The U.S. National Security Agency (NSA) has informed Microsoft that Windows is affected by a potentially serious spoofing vulnerability that could allow hackers to make a malicious file appear to come from a trusted source or conduct man-in-the-middle (MitM) attacks.
The NSA reached out to reporters to inform them about the vulnerability before Microsoft released its patches. The agency led many to believe that the flaw was highly critical, but some experts say it’s less serious than they expected.
The vulnerability, tracked as CVE-2020-0601, impacts Windows 10, Server 2016 and Server 2019, but applications that rely on Windows for trust functionality are also affected. There is no evidence that it has been exploited in attacks.
Microsoft, which has rated the vulnerability “important,” says it exists in the way the CryptoAPI (Crypt32.dll) component in Windows validates Elliptic Curve Cryptography (ECC) certificates. The company says it can allow an attacker to sign malicious files using a spoofed code-signing certificate, which makes the file appear as if it’s coming from a trusted source.
An attacker could also conduct MitM attacks and obtain sensitive information from the targeted connection.
The NSA has described the vulnerability as critical and pointed out that it could impact trust in HTTPS connections, signed files and emails, and signed executable code.
“NSA assesses the vulnerability to be severe and that sophisticated cyber actors will understand the underlying flaw very quickly and, if exploited, would render the previously mentioned platforms as fundamentally vulnerable. The consequences of not patching the vulnerability are severe and widespread. Remote exploitation tools will likely be made quickly and widely available,” the NSA said in its advisory.
The agency said that exploitation of the vulnerability could lead to remote code execution. However, experts have pointed out that code execution cannot be achieved directly through CVE-2020-0601.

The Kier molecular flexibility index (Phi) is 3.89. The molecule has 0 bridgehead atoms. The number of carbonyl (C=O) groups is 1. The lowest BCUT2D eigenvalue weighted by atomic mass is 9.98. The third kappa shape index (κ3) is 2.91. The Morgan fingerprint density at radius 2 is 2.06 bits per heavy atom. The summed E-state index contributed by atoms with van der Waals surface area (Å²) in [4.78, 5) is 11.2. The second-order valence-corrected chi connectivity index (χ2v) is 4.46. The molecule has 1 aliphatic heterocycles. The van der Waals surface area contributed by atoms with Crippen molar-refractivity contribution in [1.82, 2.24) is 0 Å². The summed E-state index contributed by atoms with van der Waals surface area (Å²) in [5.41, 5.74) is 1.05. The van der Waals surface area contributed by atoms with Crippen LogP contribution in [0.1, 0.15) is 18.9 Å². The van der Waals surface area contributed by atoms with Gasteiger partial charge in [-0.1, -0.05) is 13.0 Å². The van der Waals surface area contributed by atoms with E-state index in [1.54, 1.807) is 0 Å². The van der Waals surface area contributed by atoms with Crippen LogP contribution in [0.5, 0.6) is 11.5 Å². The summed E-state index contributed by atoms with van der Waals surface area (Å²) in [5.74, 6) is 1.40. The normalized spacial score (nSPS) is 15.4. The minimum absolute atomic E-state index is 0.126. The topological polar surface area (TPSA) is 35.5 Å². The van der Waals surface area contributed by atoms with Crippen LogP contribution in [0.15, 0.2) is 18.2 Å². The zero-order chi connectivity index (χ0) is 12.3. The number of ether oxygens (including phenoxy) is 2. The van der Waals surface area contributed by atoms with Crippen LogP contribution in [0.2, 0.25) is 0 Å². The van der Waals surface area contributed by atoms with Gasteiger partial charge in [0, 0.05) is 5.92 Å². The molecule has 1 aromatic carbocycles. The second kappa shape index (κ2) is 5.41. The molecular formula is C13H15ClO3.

“When NSA says CVE-2020-0601 enables Remote Code Execution, they mean that trusted communication channels like automatic update downloads and non-validated input between systems could be modified in-transit by a MitM, to cause RCE or other malevolent ends,” the researcher who uses the online moniker SwiftOnSecurity explained on Twitter.
SwiftOnSecurity noted that the vulnerability could be highly useful to a nation-state actor that can compromise the network infrastructure of its adversaries.
“The gravest impacts of this are established societal and industrial infrastructure. Bank communications. Infrastructure control. Heavy industry,” the researcher said.
Johannes Ullrich of the SANS Technology Institute also commented on the severity of the flaw, noting that it can have a serious impact on endpoint security in some cases.
“If you are having issues with your users enabling macros in Office documents they receive from untrusted sources and if nothing blocks them from downloading and execute malware: Don’t worry. You are not validating signatures anyway. However, if you have an endpoint solution that blocks users from running untrusted code: You likely need to worry and apply this patch quickly,” Ullrich explained in a blog post. “This library is used by pretty much all Windows software that deals with encryption and digital signatures. This flaw is likely going to affect a lot of third party software as well, not just software written by Microsoft.”
The NSA has openly admitted that it does not disclose all of the vulnerabilities it finds, but security blogger Brian Krebs learned from sources that this is the first of many security flaws the NSA plans on disclosing to affected vendors and the public as part of a new initiative.
“I’d be interested to understand what makes this exploit worth reporting to Microsoft instead of keeping for their personal arsenal as they have in the past. It could be because many of those previous tools leaked and have caused widespread damage across multiple organizations. It could be because there was a concern others would find this vulnerability themselves and it was dangerous enough to warrant remediation instead of weaponizing,” Chris Morales, head of security analytics at Vectra, told SecurityWeek. “Or it just could be the NSA already has enough other methods for compromising a Windows system and doesn’t need it.”
SwiftOnSecurity also has a theory on why the NSA disclosed the vulnerability: “This is a fast-checkmate flaw for a hugely resourced and patient global actor like the NSA, but it’s a far greater systemic threat to the United States, which explains why this was properly disclosed to Microsoft.”
Microsoft’s Patch Tuesday updates for January 2020 address nearly 50 vulnerabilities, including several critical RDP-related issues. However, none of the flaws have been exploited in the wild or disclosed to the public before patches were released.